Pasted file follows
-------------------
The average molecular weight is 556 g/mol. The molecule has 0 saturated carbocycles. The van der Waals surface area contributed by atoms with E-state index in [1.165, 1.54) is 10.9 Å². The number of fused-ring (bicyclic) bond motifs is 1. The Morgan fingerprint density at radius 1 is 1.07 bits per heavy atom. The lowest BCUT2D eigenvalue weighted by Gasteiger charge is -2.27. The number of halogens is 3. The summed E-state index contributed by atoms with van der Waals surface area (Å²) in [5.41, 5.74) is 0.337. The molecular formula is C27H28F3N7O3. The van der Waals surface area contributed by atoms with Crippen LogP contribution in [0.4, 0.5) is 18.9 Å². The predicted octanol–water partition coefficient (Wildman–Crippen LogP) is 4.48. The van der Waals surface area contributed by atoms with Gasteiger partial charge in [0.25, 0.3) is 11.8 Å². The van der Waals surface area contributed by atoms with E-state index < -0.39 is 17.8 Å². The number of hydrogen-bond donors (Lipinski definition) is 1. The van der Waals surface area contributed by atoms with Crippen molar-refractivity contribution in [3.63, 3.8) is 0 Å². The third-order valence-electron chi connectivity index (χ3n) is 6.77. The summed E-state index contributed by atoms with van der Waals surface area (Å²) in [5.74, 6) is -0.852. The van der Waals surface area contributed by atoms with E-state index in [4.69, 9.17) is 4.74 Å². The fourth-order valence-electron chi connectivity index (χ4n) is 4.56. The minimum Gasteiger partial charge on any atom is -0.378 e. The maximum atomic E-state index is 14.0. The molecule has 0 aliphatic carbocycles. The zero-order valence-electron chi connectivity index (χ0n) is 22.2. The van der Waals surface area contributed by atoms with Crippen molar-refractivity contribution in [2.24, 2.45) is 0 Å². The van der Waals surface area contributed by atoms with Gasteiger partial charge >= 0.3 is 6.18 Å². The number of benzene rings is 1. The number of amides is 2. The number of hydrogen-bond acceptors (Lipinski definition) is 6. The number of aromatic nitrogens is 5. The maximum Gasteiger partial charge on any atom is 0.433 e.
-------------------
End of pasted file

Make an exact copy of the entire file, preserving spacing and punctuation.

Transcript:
The average molecular weight is 556 g/mol. The molecule has 0 saturated carbocycles. The van der Waals surface area contributed by atoms with E-state index in [1.165, 1.54) is 10.9 Å². The number of fused-ring (bicyclic) bond motifs is 1. The Morgan fingerprint density at radius 1 is 1.07 bits per heavy atom. The lowest BCUT2D eigenvalue weighted by Gasteiger charge is -2.27. The number of halogens is 3. The summed E-state index contributed by atoms with van der Waals surface area (Å²) in [5.41, 5.74) is 0.337. The molecular formula is C27H28F3N7O3. The van der Waals surface area contributed by atoms with Crippen LogP contribution in [0.4, 0.5) is 18.9 Å². The predicted octanol–water partition coefficient (Wildman–Crippen LogP) is 4.48. The van der Waals surface area contributed by atoms with Gasteiger partial charge in [0.25, 0.3) is 11.8 Å². The van der Waals surface area contributed by atoms with E-state index < -0.39 is 17.8 Å². The number of hydrogen-bond donors (Lipinski definition) is 1. The van der Waals surface area contributed by atoms with Crippen molar-refractivity contribution in [3.63, 3.8) is 0 Å². The third-order valence-electron chi connectivity index (χ3n) is 6.77. The summed E-state index contributed by atoms with van der Waals surface area (Å²) in [5.74, 6) is -0.852. The van der Waals surface area contributed by atoms with E-state index in [4.69, 9.17) is 4.74 Å². The fourth-order valence-electron chi connectivity index (χ4n) is 4.56. The minimum Gasteiger partial charge on any atom is -0.378 e. The maximum atomic E-state index is 14.0. The molecule has 0 aliphatic carbocycles. The zero-order valence-electron chi connectivity index (χ0n) is 22.2. The van der Waals surface area contributed by atoms with Crippen molar-refractivity contribution in [2.24, 2.45) is 0 Å². The van der Waals surface area contributed by atoms with Gasteiger partial charge >= 0.3 is 6.18 Å². The number of benzene rings is 1. The number of amides is 2. The number of hydrogen-bond acceptors (Lipinski definition) is 6. The number of aromatic nitrogens is 5. The maximum Gasteiger partial charge on any atom is 0.433 e.